Evan Soltas
Mar 19, 2012

Why Real Wages May Rise

Could the median income stagnation be coming to an end?

It's well established, I think, that the last few decades have not been the best for l'homme moyen américain -- that is, the median real hourly wage is virtually unchanged since the 1960s, and mean real compensation has long stagnated, except for a brief window of growth in the late 90s (see graph above). Similarly, the share of labor in firm income has dropped 10% since the 80s.

(Note: Mark Perry has attracted attention for claiming that "consumers have never had it so good," citing the enormous drop in prices in terms of hours-of-labor-equivalent for items in the Sears catalog. The problem with his point is that the catalog captures a narrow range of goods -- consumer durables, electronics, and technology. In all of these categories there has been several decades of deflation driven by falling production costs, which is not representative in the least of the prices in hours-of-labor terms of a broader basket of consumer goods.)

The economic Left likes to blame the decline in private unionization rates, which they suggest undermined the bargaining power of the median worker; most explanations include inequalities of opportunity in education, skill-biased technical change, and the rise of an international market for labor.

I'd like to talk a little more about the last item there. I think, in short, we are going to see the reversal of the trends which have characterized globalization -- most importantly, rising median wages in the United States.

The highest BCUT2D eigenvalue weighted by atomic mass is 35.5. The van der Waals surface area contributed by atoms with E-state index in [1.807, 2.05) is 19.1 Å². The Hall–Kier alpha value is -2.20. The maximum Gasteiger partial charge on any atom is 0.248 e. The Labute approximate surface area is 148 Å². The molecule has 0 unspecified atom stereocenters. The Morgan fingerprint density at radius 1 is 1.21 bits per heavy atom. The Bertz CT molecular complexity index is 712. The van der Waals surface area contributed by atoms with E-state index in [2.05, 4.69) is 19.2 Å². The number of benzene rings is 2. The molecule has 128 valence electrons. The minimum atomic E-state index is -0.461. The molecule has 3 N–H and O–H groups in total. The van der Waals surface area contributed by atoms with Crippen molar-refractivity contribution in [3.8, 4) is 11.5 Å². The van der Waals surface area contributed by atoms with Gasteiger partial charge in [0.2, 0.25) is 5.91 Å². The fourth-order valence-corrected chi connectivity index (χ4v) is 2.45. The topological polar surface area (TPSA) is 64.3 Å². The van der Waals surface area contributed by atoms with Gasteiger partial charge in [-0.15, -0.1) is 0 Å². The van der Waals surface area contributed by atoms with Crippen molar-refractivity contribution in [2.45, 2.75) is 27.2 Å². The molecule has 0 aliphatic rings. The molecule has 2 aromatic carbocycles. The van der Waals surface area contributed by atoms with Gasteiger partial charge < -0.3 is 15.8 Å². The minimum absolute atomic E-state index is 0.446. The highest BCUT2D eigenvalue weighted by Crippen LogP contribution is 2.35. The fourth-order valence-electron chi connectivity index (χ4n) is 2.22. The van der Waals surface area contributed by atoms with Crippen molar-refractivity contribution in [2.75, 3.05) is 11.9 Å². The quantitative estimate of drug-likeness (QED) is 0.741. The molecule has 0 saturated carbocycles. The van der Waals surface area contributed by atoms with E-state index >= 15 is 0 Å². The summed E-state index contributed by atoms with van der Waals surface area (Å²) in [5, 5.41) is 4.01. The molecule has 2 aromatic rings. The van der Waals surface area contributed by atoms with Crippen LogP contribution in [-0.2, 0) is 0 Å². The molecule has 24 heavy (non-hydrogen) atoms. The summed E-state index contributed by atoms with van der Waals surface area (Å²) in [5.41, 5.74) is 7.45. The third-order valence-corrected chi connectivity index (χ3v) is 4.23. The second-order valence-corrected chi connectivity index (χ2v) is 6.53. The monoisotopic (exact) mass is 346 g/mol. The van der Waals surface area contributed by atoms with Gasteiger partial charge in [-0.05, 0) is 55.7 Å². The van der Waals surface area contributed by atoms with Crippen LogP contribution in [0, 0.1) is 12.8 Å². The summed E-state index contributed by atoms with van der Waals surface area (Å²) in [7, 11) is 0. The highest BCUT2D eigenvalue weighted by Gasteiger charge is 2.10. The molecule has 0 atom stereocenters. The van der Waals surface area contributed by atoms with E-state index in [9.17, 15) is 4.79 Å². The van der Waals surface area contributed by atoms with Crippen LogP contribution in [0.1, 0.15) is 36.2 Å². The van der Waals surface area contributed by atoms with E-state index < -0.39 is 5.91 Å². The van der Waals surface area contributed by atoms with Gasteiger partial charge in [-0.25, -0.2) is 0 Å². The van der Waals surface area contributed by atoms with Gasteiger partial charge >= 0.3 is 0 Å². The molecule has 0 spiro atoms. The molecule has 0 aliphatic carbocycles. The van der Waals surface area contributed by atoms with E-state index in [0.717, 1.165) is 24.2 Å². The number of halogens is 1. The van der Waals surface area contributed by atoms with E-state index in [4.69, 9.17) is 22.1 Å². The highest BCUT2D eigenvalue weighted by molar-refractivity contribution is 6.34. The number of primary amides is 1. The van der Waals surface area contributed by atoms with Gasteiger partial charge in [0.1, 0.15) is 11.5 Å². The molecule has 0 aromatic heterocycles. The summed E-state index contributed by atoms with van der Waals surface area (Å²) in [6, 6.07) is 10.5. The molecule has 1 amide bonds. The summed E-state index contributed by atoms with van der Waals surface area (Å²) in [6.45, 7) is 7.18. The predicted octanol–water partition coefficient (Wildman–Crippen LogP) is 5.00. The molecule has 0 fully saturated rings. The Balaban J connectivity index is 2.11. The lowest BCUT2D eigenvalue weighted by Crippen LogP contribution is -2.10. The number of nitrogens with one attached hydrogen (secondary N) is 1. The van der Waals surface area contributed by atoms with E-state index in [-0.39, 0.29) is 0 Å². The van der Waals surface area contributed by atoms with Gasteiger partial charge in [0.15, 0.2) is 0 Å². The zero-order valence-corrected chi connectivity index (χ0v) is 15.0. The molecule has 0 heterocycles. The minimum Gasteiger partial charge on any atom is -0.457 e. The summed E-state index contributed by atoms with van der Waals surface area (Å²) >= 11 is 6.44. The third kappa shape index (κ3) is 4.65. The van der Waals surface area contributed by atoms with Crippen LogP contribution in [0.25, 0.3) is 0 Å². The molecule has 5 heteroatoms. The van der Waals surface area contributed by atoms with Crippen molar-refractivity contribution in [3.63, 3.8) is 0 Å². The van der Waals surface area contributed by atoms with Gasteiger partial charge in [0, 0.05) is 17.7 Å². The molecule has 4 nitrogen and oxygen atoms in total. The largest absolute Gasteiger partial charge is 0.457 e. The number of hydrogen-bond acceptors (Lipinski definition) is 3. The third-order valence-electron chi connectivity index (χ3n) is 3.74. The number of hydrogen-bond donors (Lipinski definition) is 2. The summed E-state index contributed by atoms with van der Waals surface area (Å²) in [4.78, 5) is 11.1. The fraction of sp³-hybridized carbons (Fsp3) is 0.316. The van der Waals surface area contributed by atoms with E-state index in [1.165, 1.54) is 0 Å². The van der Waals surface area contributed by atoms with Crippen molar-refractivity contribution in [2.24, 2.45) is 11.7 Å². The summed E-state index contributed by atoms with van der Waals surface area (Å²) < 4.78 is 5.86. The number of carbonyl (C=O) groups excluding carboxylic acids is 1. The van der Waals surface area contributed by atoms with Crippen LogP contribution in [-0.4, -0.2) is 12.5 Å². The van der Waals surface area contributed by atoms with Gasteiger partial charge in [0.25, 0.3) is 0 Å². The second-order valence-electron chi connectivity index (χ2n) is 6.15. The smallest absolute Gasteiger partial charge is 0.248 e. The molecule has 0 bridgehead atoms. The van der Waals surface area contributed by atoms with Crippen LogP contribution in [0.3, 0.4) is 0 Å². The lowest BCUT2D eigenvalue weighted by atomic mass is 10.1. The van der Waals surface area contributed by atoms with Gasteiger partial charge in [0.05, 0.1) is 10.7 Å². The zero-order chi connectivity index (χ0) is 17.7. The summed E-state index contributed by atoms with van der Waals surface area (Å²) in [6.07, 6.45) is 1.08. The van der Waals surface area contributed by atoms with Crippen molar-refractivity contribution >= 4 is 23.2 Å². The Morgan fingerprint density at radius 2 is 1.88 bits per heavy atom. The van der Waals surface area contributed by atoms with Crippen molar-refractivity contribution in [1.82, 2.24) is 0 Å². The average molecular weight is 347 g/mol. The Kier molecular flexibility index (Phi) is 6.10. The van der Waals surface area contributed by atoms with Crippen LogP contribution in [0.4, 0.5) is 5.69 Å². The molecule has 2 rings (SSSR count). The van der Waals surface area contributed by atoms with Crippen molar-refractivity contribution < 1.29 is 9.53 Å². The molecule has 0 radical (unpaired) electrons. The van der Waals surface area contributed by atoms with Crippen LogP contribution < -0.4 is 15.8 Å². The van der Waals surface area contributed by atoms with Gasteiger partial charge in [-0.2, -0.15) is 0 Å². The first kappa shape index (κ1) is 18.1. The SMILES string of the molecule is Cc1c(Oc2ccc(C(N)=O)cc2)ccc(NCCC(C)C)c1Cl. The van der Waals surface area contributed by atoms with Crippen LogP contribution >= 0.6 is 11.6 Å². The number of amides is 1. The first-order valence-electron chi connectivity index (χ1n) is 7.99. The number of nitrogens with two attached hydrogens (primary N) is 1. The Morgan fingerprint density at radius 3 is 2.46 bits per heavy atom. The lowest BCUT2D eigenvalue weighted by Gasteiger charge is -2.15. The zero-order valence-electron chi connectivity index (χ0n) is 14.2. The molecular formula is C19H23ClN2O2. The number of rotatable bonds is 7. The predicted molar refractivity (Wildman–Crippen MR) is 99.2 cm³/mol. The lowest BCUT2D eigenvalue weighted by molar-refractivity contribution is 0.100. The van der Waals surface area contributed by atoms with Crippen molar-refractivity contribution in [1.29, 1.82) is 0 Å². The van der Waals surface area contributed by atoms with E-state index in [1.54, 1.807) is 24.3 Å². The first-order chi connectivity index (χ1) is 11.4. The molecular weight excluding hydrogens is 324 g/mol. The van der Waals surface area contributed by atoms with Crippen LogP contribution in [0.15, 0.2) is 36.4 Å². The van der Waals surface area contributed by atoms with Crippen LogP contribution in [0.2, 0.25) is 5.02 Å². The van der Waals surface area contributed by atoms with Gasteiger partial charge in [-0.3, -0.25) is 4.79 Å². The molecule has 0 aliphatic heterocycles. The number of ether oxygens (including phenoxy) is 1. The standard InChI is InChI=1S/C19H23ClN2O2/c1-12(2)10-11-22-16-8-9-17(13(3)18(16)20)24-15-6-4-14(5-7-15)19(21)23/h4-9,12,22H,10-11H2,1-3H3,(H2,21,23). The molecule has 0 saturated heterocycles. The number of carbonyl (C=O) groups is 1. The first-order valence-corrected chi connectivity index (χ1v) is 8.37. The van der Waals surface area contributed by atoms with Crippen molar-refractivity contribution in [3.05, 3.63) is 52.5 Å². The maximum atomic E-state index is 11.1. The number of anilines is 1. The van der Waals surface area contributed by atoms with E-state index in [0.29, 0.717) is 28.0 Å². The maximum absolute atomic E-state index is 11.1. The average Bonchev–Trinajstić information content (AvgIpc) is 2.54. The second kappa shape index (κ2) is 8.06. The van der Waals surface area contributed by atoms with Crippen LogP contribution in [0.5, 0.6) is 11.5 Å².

To explain why, we need to look more deeply at the drivers of real median wages in recent years. Improvements in technology and communications made low- and mid-skill labor more closely substitutable across the world, which set off what Arnold Kling has correctly called "The Great Factor-Price Equalization."

To quickly summarize, the idea behind factor-price equalization is that, in the presence of competition, the prices for factors of production (inputs of materials and, relevant to our analysis now, labor) tend to converge across the area of competition.

In the case of wages, my view is that rising productivity in the US more or less canceled out the pressure to reduce real wages. This is effectively saying that American labor became a "better deal" because the productivity has risen much faster than compensation for several decades now.

I also imagine that the traditional considerations in economics about wages -- namely downward nominal wage rigidity -- have also restrained the impact of factor-price equalization in the US.

The main downward pressure on the American compensation-productivity ratio, in my view, has been low international wages. Let's take Chinese wages as a proxy for this broader variable, which I think makes sense given where the particular forms of labor we're consider have been substituted to.

As factor-price equalization would predict, Chinese mean real wages have soared -- rising between 10 and 15 percent year after year since the late 90s. The growth towards the end of this period is increasingly important to the price of labor, since the percent growth occurs upon a larger base.

For much of this period, the increases in mean real wages did not make Chinese labor and goods uncompetitive, as Chinese productivity was also rising fast -- 3.9 percent annually between 1979 and 1994 -- which restrained the growth in their compensation-productivity ratio. The other thing that's changed is that the People's Bank of China is directing a gradual appreciation of the yuan against the dollar.

Now the rising real wages are becoming a competitiveness problem for Chinese production. The Economist, for example, forecasts that by 2015, manufacturing costs will be even between China and the US.

What this suggests is that compensation-productivity ratios are converging between the US and China. As this happens, we should expect increases in productivity in either country to more directly correspond to one-for-one increases in the real wage. This implies that Chinese annual real wage growth should cool to 3 to 4 percent, or nominally 8 to 9 percent, anticipating a 5 percent annual inflation; US real wages should rise 2 to 3 percent annually, or nominally 4 to 5 percent, anticipating 2 percent annual inflation.